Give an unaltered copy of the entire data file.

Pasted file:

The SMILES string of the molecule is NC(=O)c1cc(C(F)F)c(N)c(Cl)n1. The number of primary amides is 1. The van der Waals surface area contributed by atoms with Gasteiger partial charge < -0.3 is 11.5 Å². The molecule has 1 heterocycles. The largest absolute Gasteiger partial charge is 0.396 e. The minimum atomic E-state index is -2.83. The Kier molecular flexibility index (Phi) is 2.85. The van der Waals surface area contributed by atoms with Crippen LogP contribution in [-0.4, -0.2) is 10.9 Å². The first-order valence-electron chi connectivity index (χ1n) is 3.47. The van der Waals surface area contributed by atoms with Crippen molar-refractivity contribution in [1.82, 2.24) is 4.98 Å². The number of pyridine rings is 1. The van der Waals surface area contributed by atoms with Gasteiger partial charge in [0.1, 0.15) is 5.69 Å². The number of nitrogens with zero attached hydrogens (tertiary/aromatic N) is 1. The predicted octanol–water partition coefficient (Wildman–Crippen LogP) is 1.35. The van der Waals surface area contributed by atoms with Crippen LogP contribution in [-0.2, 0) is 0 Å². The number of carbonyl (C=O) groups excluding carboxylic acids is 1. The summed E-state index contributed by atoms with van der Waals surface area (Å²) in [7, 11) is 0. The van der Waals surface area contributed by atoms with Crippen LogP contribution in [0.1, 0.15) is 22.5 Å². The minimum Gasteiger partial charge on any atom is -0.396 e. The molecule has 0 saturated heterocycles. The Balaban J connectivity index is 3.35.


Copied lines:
The SMILES string of the molecule is NC(=O)c1cc(C(F)F)c(N)c(Cl)n1. The number of primary amides is 1. The van der Waals surface area contributed by atoms with Gasteiger partial charge < -0.3 is 11.5 Å². The molecule has 1 heterocycles. The largest absolute Gasteiger partial charge is 0.396 e. The minimum atomic E-state index is -2.83. The Kier molecular flexibility index (Phi) is 2.85. The van der Waals surface area contributed by atoms with Crippen LogP contribution in [-0.4, -0.2) is 10.9 Å². The first-order valence-electron chi connectivity index (χ1n) is 3.47. The van der Waals surface area contributed by atoms with Crippen molar-refractivity contribution in [1.82, 2.24) is 4.98 Å². The number of pyridine rings is 1. The van der Waals surface area contributed by atoms with Gasteiger partial charge in [0.1, 0.15) is 5.69 Å². The number of nitrogens with zero attached hydrogens (tertiary/aromatic N) is 1. The predicted octanol–water partition coefficient (Wildman–Crippen LogP) is 1.35. The van der Waals surface area contributed by atoms with Crippen LogP contribution in [-0.2, 0) is 0 Å². The number of carbonyl (C=O) groups excluding carboxylic acids is 1. The summed E-state index contributed by atoms with van der Waals surface area (Å²) in [7, 11) is 0. The van der Waals surface area contributed by atoms with Crippen LogP contribution in [0.1, 0.15) is 22.5 Å². The minimum Gasteiger partial charge on any atom is -0.396 e. The molecule has 0 saturated heterocycles. The Balaban J connectivity index is 3.35.